Unique Mutations in the Murine Hepatitis Virus Macrodomain Differentially Attenuate Virus Replication, Indicating Multiple Roles for the Macrodomain in Coronavirus Replication

J Virol. 2021 Jul 12;95(15):e0076621. doi: 10.1128/JVI.00766-21. Epub 2021 Jul 12.


All coronaviruses (CoVs) contain a macrodomain, also termed Mac1, in nonstructural protein 3 (nsp3) that binds and hydrolyzes mono-ADP-ribose (MAR) covalently attached to proteins. Despite several reports demonstrating that Mac1 is a prominent virulence factor, there is still a limited understanding of its cellular roles during infection. Currently, most of the information regarding the role of CoV Mac1 during infection is based on a single point mutation of a highly conserved asparagine residue, which makes contact with the distal ribose of ADP-ribose. To determine if additional Mac1 activities contribute to CoV replication, we compared the replication of murine hepatitis virus (MHV) Mac1 mutants, D1329A and N1465A, to the previously mentioned asparagine mutant, N1347A. These residues contact the adenine and proximal ribose in ADP-ribose, respectively. N1465A had no effect on MHV replication or pathogenesis, while D1329A and N1347A both replicated poorly in bone marrow-derived macrophages (BMDMs), were inhibited by PARP enzymes, and were highly attenuated in vivo. Interestingly, D1329A was also significantly more attenuated than N1347A in all cell lines tested. Conversely, D1329A retained some ability to block beta interferon (IFN-β) transcript accumulation compared to N1347A, indicating that these mutations have different effects on Mac1 functions. Combining these two mutations resulted in a virus that was unrecoverable, suggesting that the combined activities of Mac1 are essential for MHV replication. We conclude that Mac1 has multiple functions that promote the replication of MHV, and that these results provide further evidence that Mac1 is a prominent target for anti-CoV therapeutics. IMPORTANCE In the wake of the COVID-19 epidemic, there has been a surge to better understand how CoVs replicate and to identify potential therapeutic targets that could mitigate disease caused by SARS-CoV-2 and other prominent CoVs. The highly conserved macrodomain, also termed Mac1, is a small domain within nonstructural protein 3. It has received significant attention as a potential drug target, as previous studies demonstrated that it is essential for CoV pathogenesis in multiple animal models of infection. However, the functions of Mac1 during infection remain largely unknown. Here, using targeted mutations in different regions of Mac1, we found that Mac1 has multiple functions that promote the replication of MHV, a model CoV, and, therefore, is more important for MHV replication than previously appreciated. These results will help guide the discovery of these novel functions of Mac1 and the development of inhibitory compounds targeting this domain.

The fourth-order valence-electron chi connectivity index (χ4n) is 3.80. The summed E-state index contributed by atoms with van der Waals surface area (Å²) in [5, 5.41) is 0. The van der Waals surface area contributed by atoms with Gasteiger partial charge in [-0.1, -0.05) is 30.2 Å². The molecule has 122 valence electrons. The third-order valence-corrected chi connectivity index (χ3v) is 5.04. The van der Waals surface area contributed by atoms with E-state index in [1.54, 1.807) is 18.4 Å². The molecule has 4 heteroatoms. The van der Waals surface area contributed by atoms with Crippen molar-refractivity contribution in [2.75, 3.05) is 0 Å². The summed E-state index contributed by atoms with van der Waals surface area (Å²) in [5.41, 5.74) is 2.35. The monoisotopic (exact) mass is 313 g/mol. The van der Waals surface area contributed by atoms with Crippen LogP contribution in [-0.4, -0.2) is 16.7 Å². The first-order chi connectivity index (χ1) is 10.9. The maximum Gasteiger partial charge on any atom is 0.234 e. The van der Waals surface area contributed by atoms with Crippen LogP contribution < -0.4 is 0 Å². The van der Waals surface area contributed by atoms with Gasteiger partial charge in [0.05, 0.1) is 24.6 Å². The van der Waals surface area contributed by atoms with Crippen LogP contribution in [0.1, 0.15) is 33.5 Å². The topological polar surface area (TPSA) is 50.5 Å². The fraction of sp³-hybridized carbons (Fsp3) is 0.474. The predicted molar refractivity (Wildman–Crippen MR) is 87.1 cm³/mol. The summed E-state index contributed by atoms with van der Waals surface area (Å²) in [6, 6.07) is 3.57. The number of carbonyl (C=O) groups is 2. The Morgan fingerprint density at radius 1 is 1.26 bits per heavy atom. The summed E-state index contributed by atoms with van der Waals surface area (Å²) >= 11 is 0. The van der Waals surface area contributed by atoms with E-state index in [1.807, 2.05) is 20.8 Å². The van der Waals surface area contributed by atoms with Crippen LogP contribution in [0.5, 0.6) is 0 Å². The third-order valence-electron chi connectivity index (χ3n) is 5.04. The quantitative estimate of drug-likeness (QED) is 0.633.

Keywords: ADP-ribose; ADP-ribosylation; MHV; NAD; PARP; SARS-CoV-2; coronavirus; interferon; macrodomain; mouse hepatitis virus.

Publication types

  • Research Support, N.I.H., Extramural
  • Research Support, Non-U.S. Gov't

MeSH terms

  • Amino Acid Substitution
  • Animals
  • HeLa Cells
  • Humans
  • Macrophages / metabolism
  • Macrophages / virology
  • Mice
  • Murine hepatitis virus / physiology*
  • Mutation, Missense*
  • Viral Nonstructural Proteins* / genetics
  • Viral Nonstructural Proteins* / metabolism
  • Virus Replication / genetics*


  • Viral Nonstructural Proteins